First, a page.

What happened

Shares of Micro Focus International (MFGP) charged sharply higher on Friday morning, surging as much as 96.8%. At the same time, shares of Open Text (OTEX 0.71%) slumped as much as 13.4%. As of 12:30 p.m. ET, Micro Focus stock was still up 94.2%, while Open Text was down 12.8%.

The catalyst that sent shares of the technology companies in opposite directions was an unsolicited takeover bid by Open Text for its rival.

So what

Open Text announced in a press release on Friday that it had reached an agreement to acquire Micro Focus, paying 532 pence (roughly $6.29) per share for its UK rival, in an all-cash deal valued at roughly $6 billion. The buyout price represents a premium of about 99% compared to Micro Focus's closing price on Thursday and implies an enterprise value of about $6 billion. 

The deal will still require the approval of Micro Focus shareholders with at least 75% voting in person or by proxy and will require the approval at least 75% of the stockholders voting on the measure. The merger will also need to be cleared by UK antitrust and foreign investment regulatory authorities and undergo a review by the relevant court.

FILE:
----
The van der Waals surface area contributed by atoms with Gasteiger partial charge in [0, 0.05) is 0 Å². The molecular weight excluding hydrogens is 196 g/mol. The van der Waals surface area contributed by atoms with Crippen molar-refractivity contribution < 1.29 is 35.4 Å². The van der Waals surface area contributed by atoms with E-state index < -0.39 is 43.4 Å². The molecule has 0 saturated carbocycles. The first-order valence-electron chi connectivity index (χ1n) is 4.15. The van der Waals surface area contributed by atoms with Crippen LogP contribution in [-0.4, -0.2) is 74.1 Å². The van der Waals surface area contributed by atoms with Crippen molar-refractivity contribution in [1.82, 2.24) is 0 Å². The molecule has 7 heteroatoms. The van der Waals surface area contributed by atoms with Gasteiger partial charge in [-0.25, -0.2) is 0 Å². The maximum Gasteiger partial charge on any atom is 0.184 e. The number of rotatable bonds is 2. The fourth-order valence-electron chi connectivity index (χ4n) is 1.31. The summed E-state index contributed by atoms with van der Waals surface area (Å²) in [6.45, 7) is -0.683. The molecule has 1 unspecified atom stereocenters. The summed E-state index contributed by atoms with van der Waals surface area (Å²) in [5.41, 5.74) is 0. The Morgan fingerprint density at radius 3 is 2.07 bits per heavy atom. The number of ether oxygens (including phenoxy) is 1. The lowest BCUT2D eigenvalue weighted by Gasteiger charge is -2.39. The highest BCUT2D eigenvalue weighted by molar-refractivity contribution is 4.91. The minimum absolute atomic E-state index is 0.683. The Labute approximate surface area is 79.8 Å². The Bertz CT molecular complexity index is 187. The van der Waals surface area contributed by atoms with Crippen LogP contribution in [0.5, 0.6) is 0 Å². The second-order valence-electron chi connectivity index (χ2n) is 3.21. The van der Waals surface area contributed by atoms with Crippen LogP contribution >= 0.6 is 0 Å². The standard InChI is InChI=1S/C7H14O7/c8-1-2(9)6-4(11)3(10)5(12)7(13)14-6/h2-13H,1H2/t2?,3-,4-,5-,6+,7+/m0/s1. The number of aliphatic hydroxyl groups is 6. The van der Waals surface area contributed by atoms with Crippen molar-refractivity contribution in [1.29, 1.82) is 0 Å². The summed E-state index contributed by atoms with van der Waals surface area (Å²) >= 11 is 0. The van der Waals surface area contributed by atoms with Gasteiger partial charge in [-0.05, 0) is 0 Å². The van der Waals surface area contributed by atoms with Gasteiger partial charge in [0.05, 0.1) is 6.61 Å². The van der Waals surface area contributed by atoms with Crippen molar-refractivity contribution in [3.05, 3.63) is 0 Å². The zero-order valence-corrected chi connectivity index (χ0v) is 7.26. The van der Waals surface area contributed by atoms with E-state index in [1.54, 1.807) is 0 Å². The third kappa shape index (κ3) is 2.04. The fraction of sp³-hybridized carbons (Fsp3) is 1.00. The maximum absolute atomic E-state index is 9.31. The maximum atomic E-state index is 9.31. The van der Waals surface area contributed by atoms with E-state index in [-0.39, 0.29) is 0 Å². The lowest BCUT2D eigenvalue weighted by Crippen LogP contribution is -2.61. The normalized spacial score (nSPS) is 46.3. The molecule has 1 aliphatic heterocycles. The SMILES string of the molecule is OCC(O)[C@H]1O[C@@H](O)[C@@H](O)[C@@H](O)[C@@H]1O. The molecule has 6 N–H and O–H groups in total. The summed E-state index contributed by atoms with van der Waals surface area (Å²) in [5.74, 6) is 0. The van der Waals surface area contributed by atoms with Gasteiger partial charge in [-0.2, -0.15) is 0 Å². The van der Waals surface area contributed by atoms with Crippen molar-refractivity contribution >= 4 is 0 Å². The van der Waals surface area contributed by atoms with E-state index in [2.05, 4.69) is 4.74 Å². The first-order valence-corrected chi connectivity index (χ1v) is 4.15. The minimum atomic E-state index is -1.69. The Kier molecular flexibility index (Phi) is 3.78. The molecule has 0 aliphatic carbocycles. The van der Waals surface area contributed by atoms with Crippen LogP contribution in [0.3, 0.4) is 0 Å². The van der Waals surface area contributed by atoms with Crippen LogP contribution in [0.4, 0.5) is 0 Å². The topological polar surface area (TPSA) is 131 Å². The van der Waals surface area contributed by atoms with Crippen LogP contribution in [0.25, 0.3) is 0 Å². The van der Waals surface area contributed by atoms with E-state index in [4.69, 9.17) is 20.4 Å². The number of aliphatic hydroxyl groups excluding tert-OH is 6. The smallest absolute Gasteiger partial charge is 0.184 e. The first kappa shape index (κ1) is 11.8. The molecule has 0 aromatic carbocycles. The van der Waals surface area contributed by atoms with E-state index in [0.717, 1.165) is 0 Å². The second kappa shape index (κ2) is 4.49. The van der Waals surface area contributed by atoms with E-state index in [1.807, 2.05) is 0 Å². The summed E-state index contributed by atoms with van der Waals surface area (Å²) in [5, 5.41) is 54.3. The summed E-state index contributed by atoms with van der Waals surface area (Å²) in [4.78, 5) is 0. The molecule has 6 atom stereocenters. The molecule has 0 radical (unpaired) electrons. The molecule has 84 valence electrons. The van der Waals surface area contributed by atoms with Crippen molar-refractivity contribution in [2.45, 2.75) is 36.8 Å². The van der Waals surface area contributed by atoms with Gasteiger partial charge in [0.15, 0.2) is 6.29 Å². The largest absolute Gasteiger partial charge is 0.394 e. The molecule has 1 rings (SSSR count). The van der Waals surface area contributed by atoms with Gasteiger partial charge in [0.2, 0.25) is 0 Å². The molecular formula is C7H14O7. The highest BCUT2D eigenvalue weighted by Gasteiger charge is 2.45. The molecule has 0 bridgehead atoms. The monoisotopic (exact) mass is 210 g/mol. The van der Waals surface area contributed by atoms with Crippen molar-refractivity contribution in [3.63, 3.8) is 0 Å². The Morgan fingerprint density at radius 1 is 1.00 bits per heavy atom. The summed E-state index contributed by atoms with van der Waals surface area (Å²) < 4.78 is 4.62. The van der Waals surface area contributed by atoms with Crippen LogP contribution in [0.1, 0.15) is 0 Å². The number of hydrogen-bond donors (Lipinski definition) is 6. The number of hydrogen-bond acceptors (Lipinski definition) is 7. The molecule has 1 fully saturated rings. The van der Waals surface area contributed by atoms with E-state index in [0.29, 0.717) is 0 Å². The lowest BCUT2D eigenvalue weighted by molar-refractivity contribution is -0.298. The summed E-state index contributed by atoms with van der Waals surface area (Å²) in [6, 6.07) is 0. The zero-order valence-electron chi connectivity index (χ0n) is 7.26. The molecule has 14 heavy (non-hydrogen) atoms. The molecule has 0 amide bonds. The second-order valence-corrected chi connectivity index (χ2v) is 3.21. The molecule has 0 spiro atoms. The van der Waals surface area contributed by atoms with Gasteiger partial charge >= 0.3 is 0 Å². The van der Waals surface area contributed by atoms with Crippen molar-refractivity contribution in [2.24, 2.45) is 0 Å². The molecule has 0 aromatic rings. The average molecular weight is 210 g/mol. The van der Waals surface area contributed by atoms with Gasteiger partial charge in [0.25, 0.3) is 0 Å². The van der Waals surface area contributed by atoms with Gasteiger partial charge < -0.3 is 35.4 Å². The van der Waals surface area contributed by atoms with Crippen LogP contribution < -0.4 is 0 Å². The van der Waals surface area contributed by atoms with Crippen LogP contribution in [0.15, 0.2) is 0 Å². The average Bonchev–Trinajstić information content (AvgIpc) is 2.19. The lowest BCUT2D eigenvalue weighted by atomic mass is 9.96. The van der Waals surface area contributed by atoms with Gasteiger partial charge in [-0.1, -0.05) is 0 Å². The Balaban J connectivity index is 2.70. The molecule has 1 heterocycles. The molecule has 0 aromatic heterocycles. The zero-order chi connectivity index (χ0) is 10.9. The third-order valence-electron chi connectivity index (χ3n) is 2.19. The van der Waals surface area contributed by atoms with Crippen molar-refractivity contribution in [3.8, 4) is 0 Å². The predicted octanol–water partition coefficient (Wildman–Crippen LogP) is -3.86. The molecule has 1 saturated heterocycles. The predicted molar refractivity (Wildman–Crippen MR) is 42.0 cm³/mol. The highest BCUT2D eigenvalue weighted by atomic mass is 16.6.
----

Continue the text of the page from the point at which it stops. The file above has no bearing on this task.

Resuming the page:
Now what

Micro Focus specializes in a wide variety of enterprise software offerings, including information technology (IT) management, communications, cyber security, and messaging. For its part, Open Text is one of the largest software developers in Canada, focusing on emails, intranets, and document management.

The companies expect to achieve roughly $400 million in cost savings, and expect "meaningful expansion of cloud revenues, adjusted EBITDA and cash flows in fiscal 2024." Perhaps as importantly, Open Text expects the deal will increase the combined companies' total addressable market (TAM) to $170 billion, resulting from significant cross-selling opportunities.

Given the decline in Open Text shares on the announcement, investors may feel the company is paying too much for its competitor.

Micro Focus stock has been consistently declining for years, with the stock down 47%, 84%, and 90% during the preceding 1- 3-, and 5-year periods, respectively, after an ill-advised merger with Hewlett Packard Enterprise's software division. The buyout merely gets the stock price back to where it was a year ago, which may be the best Micro Focus shareholders can hope for.